Help children who are unregistered for reasons beyond their control

The Yomiuri ShimbunIt is imperative to prevent anyone from becoming unregistered because registration of their birth has not been submitted for some reason of their parents. It was highly significant for the judicial authorities to refer to the necessity of implementing necessary measures in a recent court ruling.

In a lawsuit over the propriety of a Civil Code clause regarding the denial of legal fatherhood, the Kobe District Court has acknowledged the appropriateness of the provision. The clause in question states that the right to take to court one’s claim that there is no father-child relationship must be exercised within one year after learning about the birth, and that the right is exclusive to husbands. This provision has remained unchanged since the Meiji era (1868-1912).

The regulation is aimed at confirming the father of a child at an early stage and protecting the child’s right to inherit property and receive dependent care. The latest ruling concluded that “the reasonableness of the provision can be confirmed.” It apparently attached importance to the fact that the clause has played a certain role in ensuring the stability of parent-child relationships.

The ruling came after a woman in her 60s, her daughter and two grandchildren had demanded the government pay damages.

While living apart from her husband to escape his violence, the woman had a daughter with a different man. A birth registration designating the man as the daughter’s real father was not accepted. This was because the birth registration ran counter to a Civil Code provision that presumes, from a legal point of view, that a child conceived by a woman during her marriage is a legitimate child of her husband.

The woman gave up on submitting her daughter’s birth registration for fear of having her child’s existence become known to her husband. In the trial, she asserted that if one’s wife and children had the denial-of-legitimacy right, her daughter and grandchildren would not have become unregistered.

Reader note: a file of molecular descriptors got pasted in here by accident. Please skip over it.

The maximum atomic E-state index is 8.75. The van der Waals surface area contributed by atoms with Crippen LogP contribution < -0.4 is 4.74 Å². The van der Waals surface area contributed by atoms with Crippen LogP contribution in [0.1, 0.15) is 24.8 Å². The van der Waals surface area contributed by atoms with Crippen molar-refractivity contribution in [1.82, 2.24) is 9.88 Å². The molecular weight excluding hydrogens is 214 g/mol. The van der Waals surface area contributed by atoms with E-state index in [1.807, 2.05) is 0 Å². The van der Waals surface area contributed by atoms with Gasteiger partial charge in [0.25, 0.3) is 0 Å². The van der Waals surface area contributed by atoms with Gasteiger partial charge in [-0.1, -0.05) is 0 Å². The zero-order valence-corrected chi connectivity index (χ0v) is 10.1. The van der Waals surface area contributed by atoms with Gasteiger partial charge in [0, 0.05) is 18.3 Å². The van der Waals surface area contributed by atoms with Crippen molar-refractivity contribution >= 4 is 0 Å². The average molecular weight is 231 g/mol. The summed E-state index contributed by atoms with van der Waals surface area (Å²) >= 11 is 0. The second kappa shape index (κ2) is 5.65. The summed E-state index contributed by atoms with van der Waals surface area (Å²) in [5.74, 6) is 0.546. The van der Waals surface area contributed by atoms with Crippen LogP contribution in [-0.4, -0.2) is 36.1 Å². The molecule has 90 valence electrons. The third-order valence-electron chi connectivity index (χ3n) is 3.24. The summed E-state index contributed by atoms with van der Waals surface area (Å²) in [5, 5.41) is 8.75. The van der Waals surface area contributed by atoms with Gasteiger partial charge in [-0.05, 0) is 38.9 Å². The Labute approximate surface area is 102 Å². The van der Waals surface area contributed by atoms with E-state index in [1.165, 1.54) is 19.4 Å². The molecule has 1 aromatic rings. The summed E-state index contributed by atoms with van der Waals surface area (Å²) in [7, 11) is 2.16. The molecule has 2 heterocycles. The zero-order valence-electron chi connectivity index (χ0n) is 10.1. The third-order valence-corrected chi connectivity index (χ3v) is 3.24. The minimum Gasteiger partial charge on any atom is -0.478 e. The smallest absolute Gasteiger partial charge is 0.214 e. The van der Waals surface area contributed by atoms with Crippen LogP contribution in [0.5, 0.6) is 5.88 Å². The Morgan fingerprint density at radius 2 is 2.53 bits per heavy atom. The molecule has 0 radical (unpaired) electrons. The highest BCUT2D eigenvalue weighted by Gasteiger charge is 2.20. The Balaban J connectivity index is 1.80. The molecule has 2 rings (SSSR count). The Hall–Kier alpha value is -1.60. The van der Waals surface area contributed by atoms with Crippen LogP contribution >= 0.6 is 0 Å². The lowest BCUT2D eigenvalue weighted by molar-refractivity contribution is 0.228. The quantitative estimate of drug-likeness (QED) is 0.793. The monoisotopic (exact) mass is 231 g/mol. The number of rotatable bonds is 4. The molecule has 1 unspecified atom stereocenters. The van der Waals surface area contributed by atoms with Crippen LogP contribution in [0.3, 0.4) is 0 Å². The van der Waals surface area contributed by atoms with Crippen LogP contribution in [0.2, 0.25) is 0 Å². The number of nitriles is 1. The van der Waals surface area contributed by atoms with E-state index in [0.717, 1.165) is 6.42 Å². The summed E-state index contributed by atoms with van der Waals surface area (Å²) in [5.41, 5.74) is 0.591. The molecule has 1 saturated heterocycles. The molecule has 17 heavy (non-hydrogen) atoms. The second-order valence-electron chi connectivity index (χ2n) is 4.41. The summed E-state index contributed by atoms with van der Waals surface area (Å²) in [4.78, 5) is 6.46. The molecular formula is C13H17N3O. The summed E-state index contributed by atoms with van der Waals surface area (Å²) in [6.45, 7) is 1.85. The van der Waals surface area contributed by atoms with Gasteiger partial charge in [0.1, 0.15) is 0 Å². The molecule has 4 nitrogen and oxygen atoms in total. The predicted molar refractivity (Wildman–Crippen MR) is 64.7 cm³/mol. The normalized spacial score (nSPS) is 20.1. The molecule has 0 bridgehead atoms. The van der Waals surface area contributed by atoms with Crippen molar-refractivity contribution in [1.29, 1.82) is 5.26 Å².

Change law’s application

Although the ruling rejected her demand for compensation, it showed understanding for her position. The ruling referred to the necessity of extending support for women who lodge suits for divorce and protecting the personal information involved. The decision makes sense, as it took into consideration the realities of aggravating spousal violence.

According to the Justice Ministry, a total of 1,495 people have so far been confirmed to be unregistered. The unregistered status of close to 80 percent of these people is due to the Civil Code stipulation. A support group for such people estimates that there are actually more than 10,000 unregistered people.

As a general rule, a person cannot obtain a residence certificate or a passport if they are unregistered. It is also difficult for such people to rent apartments and open bank accounts. This situation that hinders their daily lives must be improved.

The ministry has said it will reinforce measures to eliminate the unregistered status of these people. They include cooperation among regional legal affairs bureaus, family courts, the Japan Legal Support Center and bar associations in assisting unregistered people to obtain family registers. It is indispensable to help people who hesitate to carry out procedures for obtaining family registers because of the psychological and financial burdens involved.

To begin with, efforts should be made to develop a mechanism to prevent anyone from becoming unregistered due to reasons of their parents that they cannot control.

The ruling suggested, as an option, granting a wife the denial-of-legitimacy right under certain conditions, such as if her child’s biological father acknowledges the child as his own. There also seems to be room to improve the current situation through changes in the application of the law, such as expanding the scope of permission for the biological father of a child to acknowledge the child as his own without the involvement of the husband of a child’s mother.

Unregistered children shouldn’t be blamed for their status. It is important to take support measures by placing priority on helping such children first and foremost.

(From The Yomiuri Shimbun, Dec. 3, 2017)Speech


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